I was listening to Stravinsky's The Rite of Spring in the light of Eliot's remarks on this symphony -- and I thought what a fine backdrop it provides to our reading of The Waste Land. Here's a Youtube experience -- enjoy it. - CR
The Rite of Spring - Stravinsky
"[W]hen T. S. Eliot, in 1921, first heard Stravinsky’s The Rite of Spring, he wrote that the music seemed to "transform the rhythm of the steppes into the scream of the motor-horn, the rattle of machinery, the grind of wheels, the beating of iron and steel, the roar of the underground railway, and the other barbaric noises of modern life.” In other words, the most up-to-date factory noises were audible within an evocation of pagan Russia: the australopithecine and the man with the jackhammer inhabit exactly the same acoustic space, make the same sort of cry. Twentieth-century music is full of convergences of opposites".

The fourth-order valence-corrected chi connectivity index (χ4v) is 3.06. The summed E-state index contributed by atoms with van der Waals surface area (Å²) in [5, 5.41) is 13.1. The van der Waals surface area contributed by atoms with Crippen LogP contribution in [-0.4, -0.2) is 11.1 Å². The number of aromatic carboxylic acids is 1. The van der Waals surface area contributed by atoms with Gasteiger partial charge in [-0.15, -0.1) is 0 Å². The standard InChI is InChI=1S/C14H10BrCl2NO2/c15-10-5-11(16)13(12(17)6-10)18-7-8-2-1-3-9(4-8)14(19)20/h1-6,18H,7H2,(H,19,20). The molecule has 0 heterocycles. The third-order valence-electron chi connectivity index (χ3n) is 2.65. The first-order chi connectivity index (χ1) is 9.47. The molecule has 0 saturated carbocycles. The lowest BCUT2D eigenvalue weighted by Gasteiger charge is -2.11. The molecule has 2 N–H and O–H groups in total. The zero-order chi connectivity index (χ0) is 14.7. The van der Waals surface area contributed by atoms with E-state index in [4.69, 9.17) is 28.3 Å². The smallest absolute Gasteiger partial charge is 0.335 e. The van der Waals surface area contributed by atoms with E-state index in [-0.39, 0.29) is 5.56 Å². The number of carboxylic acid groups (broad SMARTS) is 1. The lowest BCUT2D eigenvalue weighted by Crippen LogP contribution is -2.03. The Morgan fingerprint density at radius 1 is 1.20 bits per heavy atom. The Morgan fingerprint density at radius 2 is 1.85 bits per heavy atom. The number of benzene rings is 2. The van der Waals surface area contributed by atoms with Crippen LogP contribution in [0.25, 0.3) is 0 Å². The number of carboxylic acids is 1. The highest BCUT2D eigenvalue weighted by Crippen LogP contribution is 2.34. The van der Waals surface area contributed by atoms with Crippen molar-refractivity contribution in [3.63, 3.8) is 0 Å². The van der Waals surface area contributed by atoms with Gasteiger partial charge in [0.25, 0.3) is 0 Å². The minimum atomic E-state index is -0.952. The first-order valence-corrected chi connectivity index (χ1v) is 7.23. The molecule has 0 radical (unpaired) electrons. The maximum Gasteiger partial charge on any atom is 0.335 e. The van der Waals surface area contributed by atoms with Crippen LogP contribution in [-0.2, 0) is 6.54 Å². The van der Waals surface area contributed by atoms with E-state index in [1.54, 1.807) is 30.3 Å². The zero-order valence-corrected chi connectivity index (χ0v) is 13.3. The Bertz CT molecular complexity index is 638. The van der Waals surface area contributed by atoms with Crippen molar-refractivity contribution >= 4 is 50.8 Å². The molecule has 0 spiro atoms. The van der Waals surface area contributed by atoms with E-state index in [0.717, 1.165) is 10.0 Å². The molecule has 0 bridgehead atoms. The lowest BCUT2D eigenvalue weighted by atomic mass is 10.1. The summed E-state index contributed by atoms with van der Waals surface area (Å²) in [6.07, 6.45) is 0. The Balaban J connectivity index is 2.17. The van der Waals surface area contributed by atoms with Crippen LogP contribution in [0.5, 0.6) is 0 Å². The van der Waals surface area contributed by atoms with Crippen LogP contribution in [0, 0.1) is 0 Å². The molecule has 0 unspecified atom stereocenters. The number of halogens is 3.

"What are the roots that clutch, what branches grow
Out of this stony rubbish? Son of man,
You cannot say, or guess, for you know only
A heap of broken images, where the sun beats,
And the dead tree gives no shelter, the cricket no relief,
And the dry stone no sound of water."